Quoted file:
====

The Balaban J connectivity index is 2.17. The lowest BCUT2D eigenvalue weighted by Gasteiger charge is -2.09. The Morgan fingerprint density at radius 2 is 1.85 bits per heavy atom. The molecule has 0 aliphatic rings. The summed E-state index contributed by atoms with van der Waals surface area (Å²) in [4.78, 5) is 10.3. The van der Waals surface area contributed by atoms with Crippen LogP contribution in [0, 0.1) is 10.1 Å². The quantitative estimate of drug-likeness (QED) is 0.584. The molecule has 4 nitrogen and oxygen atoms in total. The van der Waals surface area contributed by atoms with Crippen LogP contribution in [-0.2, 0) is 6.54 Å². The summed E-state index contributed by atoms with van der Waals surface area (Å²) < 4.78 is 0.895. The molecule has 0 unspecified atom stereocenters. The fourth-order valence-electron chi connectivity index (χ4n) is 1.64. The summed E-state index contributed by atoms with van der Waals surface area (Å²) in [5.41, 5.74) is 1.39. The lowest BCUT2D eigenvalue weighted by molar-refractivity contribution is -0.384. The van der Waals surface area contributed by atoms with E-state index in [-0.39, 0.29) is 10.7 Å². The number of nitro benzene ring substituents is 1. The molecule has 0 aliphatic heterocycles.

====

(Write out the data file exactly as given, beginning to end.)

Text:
The Balaban J connectivity index is 2.17. The lowest BCUT2D eigenvalue weighted by Gasteiger charge is -2.09. The Morgan fingerprint density at radius 2 is 1.85 bits per heavy atom. The molecule has 0 aliphatic rings. The summed E-state index contributed by atoms with van der Waals surface area (Å²) in [4.78, 5) is 10.3. The van der Waals surface area contributed by atoms with Crippen LogP contribution in [0, 0.1) is 10.1 Å². The quantitative estimate of drug-likeness (QED) is 0.584. The molecule has 4 nitrogen and oxygen atoms in total. The van der Waals surface area contributed by atoms with Crippen LogP contribution in [-0.2, 0) is 6.54 Å². The summed E-state index contributed by atoms with van der Waals surface area (Å²) < 4.78 is 0.895. The molecule has 0 unspecified atom stereocenters. The fourth-order valence-electron chi connectivity index (χ4n) is 1.64. The summed E-state index contributed by atoms with van der Waals surface area (Å²) in [5.41, 5.74) is 1.39. The lowest BCUT2D eigenvalue weighted by molar-refractivity contribution is -0.384. The van der Waals surface area contributed by atoms with E-state index in [-0.39, 0.29) is 10.7 Å². The number of nitro benzene ring substituents is 1. The molecule has 0 aliphatic heterocycles.